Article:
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Optimizing Timing of Chemical Harvest Aid Application in Cotton by Predicting Its Influence on Fiber Quality


This article in AJ

  1. Vol. 103 No. 2, p. 390-395
    Received: July 2, 2010

    * Corresponding author(s): michael.bange@csiro.au
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  1. Michael P. Bange * and
  2. Robert L. Long
  1. a CSIRO Plant Industry, Locked Bag 59, Narrabri, NSW 2390, Australia
    b CSIRO Materials Science and Engineering, P.O. Box 21, Belmont, VIC, 3216, Australia. Cotton Catchment Communities Co-operative Research Center


To optimize yield and fiber quality, boll cutting is used by cotton (Gossypium hirsutum L.) managers to determine when crops are mature and ready for chemical harvest aid application. While it is accepted that the maturity of bolls is defined using seed coat color, we found no investigations of this definition on overall crop fiber quality. Three field experiments were undertaken in different seasons that systematically varied the timing of harvest aid application to vary the amount of immature, mature, and open bolls to assess (i) fiber quality of open, mature, and immature bolls; (ii) the variation that exists within and across seasons; and (iii) if quality at the time of harvest aid application of immature, mature, and open bolls is related to final micronaire. Within seasons, quality varied by up to 1.06 to 1.53 for micronaire, 0.13 to 0.14 for maturity ratio, and 28.2 to 30.7 μg m−1 for linear density among immature, mature, and open bolls. When data were combined across all seasons relationships were developed that predicted micronaire at harvest using micronaire (r 2 > 0.73) and its components together (maturity and linear density) (r 2 > 0.81) of the immature bolls measured at harvest aid application. Relationships were improved when percent open bolls was included as a factor in the regressions (r 2 > 0.88). The ability to estimate harvest aid timing influences on micronaire may help avoid discounts. This concept requires more testing with multiple cultivars and would be enhanced with access to reliable and simple methods to measure quality of small field samples.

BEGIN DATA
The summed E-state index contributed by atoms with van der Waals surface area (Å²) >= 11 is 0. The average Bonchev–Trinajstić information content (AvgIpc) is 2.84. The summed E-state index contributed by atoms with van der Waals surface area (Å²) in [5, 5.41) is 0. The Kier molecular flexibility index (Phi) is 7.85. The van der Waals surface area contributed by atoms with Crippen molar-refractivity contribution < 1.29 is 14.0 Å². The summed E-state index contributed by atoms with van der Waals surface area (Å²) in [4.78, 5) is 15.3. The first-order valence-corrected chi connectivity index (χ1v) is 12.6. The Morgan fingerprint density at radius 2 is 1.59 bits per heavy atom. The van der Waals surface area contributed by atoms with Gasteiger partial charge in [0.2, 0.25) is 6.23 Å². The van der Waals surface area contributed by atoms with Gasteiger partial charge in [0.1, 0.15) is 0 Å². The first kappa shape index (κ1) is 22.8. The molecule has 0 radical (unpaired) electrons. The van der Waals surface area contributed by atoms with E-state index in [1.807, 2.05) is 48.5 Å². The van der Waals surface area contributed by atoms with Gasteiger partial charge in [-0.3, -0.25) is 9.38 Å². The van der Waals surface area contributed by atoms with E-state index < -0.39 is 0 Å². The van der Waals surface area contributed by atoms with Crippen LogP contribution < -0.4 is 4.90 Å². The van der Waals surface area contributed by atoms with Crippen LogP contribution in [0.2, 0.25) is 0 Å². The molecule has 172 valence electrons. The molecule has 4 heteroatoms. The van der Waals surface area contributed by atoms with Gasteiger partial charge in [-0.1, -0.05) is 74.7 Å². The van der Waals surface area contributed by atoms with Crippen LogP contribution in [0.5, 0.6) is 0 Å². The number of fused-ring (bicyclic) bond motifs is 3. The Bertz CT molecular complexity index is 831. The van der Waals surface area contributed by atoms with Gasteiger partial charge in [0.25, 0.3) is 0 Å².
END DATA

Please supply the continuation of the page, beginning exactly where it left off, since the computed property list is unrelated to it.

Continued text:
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Copyright © 2011. American Society of AgronomyCopyright © 2011 by the American Society of Agronomy